Paraguayan President Fernando Lugo admitted he called on Congress to reach a consensus to vote the incorporation of Venezuela to Mercosur, since Argentina, Brazil and Uruguay have already done so and ‘only Paraguay is missing’.
Lugo argued that Venezuelan should not be identified with its current president Hugo Chavez who is seriously criticized by Paraguayan lawmakers for his ‘undemocratic’ attitudes towards the opposition and the press, and a permanent interference in other countries domestic affairs.
President Lugo revealed that earlier this week during lunch shared with the heads of the other government branches, Congress and the Judiciary, he requested Senate leader Miguel Carrizosa to help find a consensus that could open the way for Venezuela to join Mercosur.
The Paraguayan president said he would not lobby for such an initiative since “that is up to Congress and the people, but I have also stated and I told Senator Carrizosa that Paraguay must seriously address the issue of Venezuela’s Mercosur incorporation”.
He added that “we must not identify Venezuela with President Chavez. Tomorrow he might no longer be president”.
Given this situation “I told Carrizosa we must sit, talk and reach a consensus to see what is more viable and better for the region”.
The incorporation of Venezuela has proved to be highly contentious: it took Lula da Silva almost three years to convince the Brazilian Senate and after much negotiations and exchange of favours with the Upper House leader Jose Sarney who was under a barrage of corruption claims involving him and his family.
Paraguayan senators of whom President Chavez has not referred to in kind works and certainly are no probity saints, have stubbornly rejected any consideration of the issue.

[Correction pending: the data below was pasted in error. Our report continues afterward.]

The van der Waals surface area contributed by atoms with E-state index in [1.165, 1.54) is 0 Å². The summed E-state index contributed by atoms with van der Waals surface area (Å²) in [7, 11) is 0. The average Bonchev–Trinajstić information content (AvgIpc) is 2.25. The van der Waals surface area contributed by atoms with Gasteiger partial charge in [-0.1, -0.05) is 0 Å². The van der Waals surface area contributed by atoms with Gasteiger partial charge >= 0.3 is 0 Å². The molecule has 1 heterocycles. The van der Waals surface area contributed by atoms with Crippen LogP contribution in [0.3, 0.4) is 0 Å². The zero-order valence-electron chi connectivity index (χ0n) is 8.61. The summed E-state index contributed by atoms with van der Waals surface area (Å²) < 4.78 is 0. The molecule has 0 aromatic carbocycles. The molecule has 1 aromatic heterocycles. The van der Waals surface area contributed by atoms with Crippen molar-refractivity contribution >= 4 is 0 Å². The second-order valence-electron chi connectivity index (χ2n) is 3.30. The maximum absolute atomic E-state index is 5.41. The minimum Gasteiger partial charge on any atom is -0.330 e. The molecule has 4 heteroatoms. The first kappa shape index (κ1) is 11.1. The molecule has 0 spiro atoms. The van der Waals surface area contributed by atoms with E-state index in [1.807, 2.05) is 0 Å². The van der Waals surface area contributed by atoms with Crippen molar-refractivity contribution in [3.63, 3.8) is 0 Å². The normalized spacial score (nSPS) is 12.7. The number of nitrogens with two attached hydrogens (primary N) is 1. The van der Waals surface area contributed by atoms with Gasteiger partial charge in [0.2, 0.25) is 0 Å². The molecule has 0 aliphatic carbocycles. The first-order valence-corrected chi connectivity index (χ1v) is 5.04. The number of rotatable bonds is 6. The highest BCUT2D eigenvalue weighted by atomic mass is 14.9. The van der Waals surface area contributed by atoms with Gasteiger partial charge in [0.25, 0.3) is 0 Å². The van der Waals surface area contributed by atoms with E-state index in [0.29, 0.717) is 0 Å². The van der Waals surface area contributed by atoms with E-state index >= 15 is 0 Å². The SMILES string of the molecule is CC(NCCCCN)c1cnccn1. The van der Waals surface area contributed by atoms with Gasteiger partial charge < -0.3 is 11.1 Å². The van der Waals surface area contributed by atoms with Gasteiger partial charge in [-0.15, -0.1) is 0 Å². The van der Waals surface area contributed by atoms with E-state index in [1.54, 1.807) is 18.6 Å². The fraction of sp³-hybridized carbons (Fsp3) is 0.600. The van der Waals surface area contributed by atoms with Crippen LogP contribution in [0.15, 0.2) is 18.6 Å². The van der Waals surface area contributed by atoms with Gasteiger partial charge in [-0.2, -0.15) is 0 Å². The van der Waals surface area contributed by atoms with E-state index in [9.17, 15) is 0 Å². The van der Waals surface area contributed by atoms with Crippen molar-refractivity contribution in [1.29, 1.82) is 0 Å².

But pressure from Brazil and Argentina on landlocked Paraguay can be very effective given its geographic and trade dependencies.
Vice-President Federico Franco who is the natural link between the Executive and the Legislative is known to be point blank against admitting Chavez’ Venezuela into Mercosur, but has admitted that if President Lugo openly calls for a positive vote on the matter, he “will not be an obstacle”.
Both houses of Paraguay’s congress must approve the incorporation before the bill is sent to be signed by President Lugo. However since the ruling coalition that supported Lugo has splintered, he has no majority in any of the two houses and is forced to negotiate.
Precisely on Friday one of Paraguay’s main dailies had an editorial on Venezuela and Mercosur calling on Senators not to yield to Brazilian and Argentine pressure and their “spurious business interests” with President Chavez.
“No principles matter, not even the atrocious ring to which Chavez is subduing Venezuelan democracy, only money matters”, says ABC Color recalling that was the clear, unruffled direct message from President Lula da Silva’s main advisor, Marco Aurelio García when he visited Asunción this week, “it’s all about oil and energy”.